But deeper involvement is of course what's going to happen. The local corrupt district attorney has decided that the free market in booze needs to end and all sales (and a generous commission) need to come through his office. To this end the DA spreads some loot around to get most of the police on his side and brings in a Chicago gangster/corrupt lawman named Charlie Rakes (Guy Pearce) who is deputized to intimidate, arrest, or eliminate anyone who won't join the new syndicate. Rakes has nothing but contempt for the country bumpkins as he sees them and can't wait to start breaking heads. Pearce does an okay job with this but it's almost a cartoonish role. He even has an evil laugh. He does everything but wear a sign saying "I'm the bad guy". He reminded me a lot of Jack Palance in Shane.
Well Forrest isn't intimidated by Rakes or the DA and tells them so to their face. And when police come by their club to attempt to arrest them, Howard lays a brutal two-step stompdown on the police. So that leaves elimination as the remaining option, which is what the sinister Rakes preferred anyway. When Forrest is left for dead after trying to defend the honor of burlesque dancer Maggie (Jessica Chastain) Jack decides that he needs to step up. This is even more so the case as the previously relatively soft Jack had his own run-in with Rakes, one which embarrassed Jack and greatly damaged the Bondurant reputation.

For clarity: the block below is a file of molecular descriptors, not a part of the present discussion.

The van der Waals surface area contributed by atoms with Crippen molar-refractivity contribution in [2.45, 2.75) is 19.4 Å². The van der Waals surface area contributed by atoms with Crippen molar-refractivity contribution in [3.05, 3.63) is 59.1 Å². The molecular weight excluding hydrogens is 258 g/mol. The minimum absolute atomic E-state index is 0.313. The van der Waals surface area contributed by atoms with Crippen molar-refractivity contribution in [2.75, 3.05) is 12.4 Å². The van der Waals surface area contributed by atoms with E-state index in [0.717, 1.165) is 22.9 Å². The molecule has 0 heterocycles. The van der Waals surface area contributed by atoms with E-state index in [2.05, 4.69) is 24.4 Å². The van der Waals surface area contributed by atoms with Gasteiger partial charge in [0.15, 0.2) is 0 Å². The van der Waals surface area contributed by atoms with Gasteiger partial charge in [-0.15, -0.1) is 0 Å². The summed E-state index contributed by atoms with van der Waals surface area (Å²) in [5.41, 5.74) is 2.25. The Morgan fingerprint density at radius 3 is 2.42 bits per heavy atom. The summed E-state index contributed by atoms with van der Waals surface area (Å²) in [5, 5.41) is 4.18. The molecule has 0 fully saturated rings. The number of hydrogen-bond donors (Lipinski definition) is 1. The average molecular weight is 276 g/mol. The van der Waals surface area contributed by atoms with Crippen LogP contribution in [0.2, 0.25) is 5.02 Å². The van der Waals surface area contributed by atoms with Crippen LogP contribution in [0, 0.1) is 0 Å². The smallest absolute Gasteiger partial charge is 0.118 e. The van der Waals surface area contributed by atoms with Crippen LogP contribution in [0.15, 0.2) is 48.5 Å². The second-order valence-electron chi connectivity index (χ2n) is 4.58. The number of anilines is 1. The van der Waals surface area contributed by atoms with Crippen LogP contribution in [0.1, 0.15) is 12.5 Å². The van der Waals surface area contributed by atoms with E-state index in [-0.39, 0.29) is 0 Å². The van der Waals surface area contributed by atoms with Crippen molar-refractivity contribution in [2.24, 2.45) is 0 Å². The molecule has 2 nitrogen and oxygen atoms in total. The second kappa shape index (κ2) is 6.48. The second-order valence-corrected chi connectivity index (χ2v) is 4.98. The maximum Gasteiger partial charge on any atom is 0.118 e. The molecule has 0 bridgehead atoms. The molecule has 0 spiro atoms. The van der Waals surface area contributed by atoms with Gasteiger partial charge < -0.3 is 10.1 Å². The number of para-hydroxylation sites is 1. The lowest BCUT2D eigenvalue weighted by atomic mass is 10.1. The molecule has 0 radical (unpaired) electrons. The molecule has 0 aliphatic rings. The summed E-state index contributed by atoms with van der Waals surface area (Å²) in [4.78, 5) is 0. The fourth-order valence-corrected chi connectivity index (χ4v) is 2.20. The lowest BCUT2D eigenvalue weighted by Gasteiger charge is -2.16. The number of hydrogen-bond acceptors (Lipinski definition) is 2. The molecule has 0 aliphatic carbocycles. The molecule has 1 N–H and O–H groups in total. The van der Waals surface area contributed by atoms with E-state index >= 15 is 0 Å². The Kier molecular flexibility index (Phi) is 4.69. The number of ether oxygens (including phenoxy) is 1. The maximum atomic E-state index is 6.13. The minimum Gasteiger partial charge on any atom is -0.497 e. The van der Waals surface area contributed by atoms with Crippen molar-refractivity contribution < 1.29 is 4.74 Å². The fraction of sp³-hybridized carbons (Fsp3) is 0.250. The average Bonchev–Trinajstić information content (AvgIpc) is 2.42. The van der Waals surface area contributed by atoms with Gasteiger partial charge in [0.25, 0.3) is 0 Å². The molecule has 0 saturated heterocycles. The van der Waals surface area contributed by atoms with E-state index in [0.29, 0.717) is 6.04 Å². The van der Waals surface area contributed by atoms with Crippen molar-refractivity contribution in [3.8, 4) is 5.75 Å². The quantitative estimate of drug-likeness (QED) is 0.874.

There is a lot of violence in this film. Some of it is rather explicit. There is some (female) nudity. There is also a slightly comedic love story that develops between Jack and the preacher's daughter Bertha Minnix (Mia Wasikowska). Preacher Minnix has no truck with bootleggers and doesn't want Jack sniffing around. Even being caught talking to Bertha can be hazardous. Jack learns the hard way that the business he's involved in has no tolerance for mistakes. And neither do his older brothers. Family or not, business is business. The Bondurants are in a fight and they don't have time to handhold little brother any more. Step up or step off is how it has to be at this time.